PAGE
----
Insufficient taxes

So, besides cost cuts, what we can expect is an equally desperate privatisation-and-asset-sale drive over the coming months. Since the receipts from such sales are treated as ‘non-debt capital receipts’, they would help rein in the fiscal deficit while keeping expenditure on track to meet the budgetary projection.

What these short-term trends mirror is the fix that both UPA and NDA governments have got themselves into because of the adoption of a contradictory long-term fiscal policy in the name of neoliberal ‘reform’. An undeclared feature of that policy is tax lenience and forbearance, sometimes pursued in the name of rationalising the tax system and at other times adopted as part of the scheme of incentivising private investment. The net result is that though it is well recognised that India is a low tax nation when assessed in terms of its tax GDP ratio, fiscal ‘reform’ has done little to raise that ratio.

There are three features revealed by trends in the central tax-to-GDP ratio since 1990 (Chart 1). The first is that the immediate effect of reform was not to improve but to depress the tax-GDP ratio that fell from 10 per cent in 1991-92 to 7.97 per cent in 1998-99. The second is the claim that fiscal reform had addressed the problem of a low tax-GDP ratio based on figures relating to 2006-08 cannot be sustained. In fact, the improvement in tax performance during 2003-04 and 2007-08 was the result of the level and nature of growth during the mid-2000s, when high growth was accompanied by sharp increases in corporate profits and an unusual expansion of services. When growth was affected by the global crisis and the government had to provide some tax concession as part of the stimulus package it adopted, the ratio fell during 2008-10. Third, on average after 2007-08, the tax to GDP ratio has found a lower level despite variations in annual growth.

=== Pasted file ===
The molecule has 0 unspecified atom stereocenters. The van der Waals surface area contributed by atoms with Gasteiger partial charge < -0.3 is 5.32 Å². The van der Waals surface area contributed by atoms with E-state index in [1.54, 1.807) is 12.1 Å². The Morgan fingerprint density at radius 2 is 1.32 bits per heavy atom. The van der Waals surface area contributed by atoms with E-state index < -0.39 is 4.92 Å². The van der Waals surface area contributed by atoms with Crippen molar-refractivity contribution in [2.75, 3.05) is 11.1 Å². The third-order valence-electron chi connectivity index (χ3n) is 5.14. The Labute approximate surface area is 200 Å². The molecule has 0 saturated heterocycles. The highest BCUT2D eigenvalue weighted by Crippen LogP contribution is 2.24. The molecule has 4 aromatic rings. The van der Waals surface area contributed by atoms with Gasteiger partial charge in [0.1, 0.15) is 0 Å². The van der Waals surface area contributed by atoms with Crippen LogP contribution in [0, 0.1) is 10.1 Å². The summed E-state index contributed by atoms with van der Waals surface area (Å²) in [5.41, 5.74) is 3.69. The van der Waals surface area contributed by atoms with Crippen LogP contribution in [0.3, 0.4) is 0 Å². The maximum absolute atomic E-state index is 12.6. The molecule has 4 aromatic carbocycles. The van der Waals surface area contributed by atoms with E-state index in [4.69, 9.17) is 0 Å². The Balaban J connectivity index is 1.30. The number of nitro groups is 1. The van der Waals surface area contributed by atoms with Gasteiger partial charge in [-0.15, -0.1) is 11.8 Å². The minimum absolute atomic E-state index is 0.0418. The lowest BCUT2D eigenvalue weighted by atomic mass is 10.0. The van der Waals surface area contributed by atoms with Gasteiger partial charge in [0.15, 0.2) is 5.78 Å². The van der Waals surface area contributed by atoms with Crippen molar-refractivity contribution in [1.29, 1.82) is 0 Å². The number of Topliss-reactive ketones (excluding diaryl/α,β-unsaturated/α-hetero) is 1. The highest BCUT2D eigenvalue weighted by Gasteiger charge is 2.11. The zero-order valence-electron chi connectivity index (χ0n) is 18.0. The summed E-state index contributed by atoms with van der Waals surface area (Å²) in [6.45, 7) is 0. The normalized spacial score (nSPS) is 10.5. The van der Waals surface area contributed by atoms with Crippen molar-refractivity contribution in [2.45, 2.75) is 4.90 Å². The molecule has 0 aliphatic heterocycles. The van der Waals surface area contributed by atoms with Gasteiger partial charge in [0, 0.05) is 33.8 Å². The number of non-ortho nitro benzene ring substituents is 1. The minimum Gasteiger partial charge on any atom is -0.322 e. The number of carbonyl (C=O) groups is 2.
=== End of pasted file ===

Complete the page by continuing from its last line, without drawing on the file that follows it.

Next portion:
In sum, the effect of fiscal reform on the revenue side seems to be the failure to correct the long-term inadequacy of the tax effort at the central level, and an aggravation of the pro-cyclicality of revenue mobilisation. Higher growth seems to yield higher revenues, while a slowdown depresses revenues — as the mid-year review laments.

Adverse impacts

When this failure is combined with the neoliberal commitment to what is euphemistically called fiscal consolidation in the form of a reduced fiscal deficit to GDP ratio, the impact on expenditure can only be adverse. As Chart 2 shows, the ratio of total central government expenditure to GDP fell sharply in the first decade-and-a-half after the ‘reform’ began. It remained at indifferent levels even during the high growth years till 2007-08, and then rose as part of the consciously adopted stimulus package in the aftermath of the global crisis. These trends point to the fact that the 2000s boom in the Indian economy was not driven by public expenditure, but by private consumption and investment expenditures that were in substantial measure debt-financed, and facilitated by a credit boom in the economy. That boom has now ended.

The trap the government finds itself in is that, despite holding back on expenditure, its success in reining in the fiscal deficit has only been partial. The Fiscal Responsibility and Budget Management Act was adopted in 2003 and amended in 2012. But targets have been deferred time and again, and the government is not on track to meet its goal of a deficit of 3 per cent of GDP by financial year 2017 (Chart 3). The only time it appeared that the government was on track were the high growth years between 2003-04 and 2007-08. Even then, the remarkably low 2.5 per cent figure for 2007-08 was largely because of windfall receipts of ₹12,500 crore from sale of telecom spectrum to new entrants.

Thus, fiscal reform in India has failed because it has done little to increase revenue generation through taxation. The result is that ‘fiscal consolidation’ has essentially been through reining in expenditure. But even that has proved inadequate, excepting when asset sales have allowed to government to window dress its accounts.

Published on December 22, 2014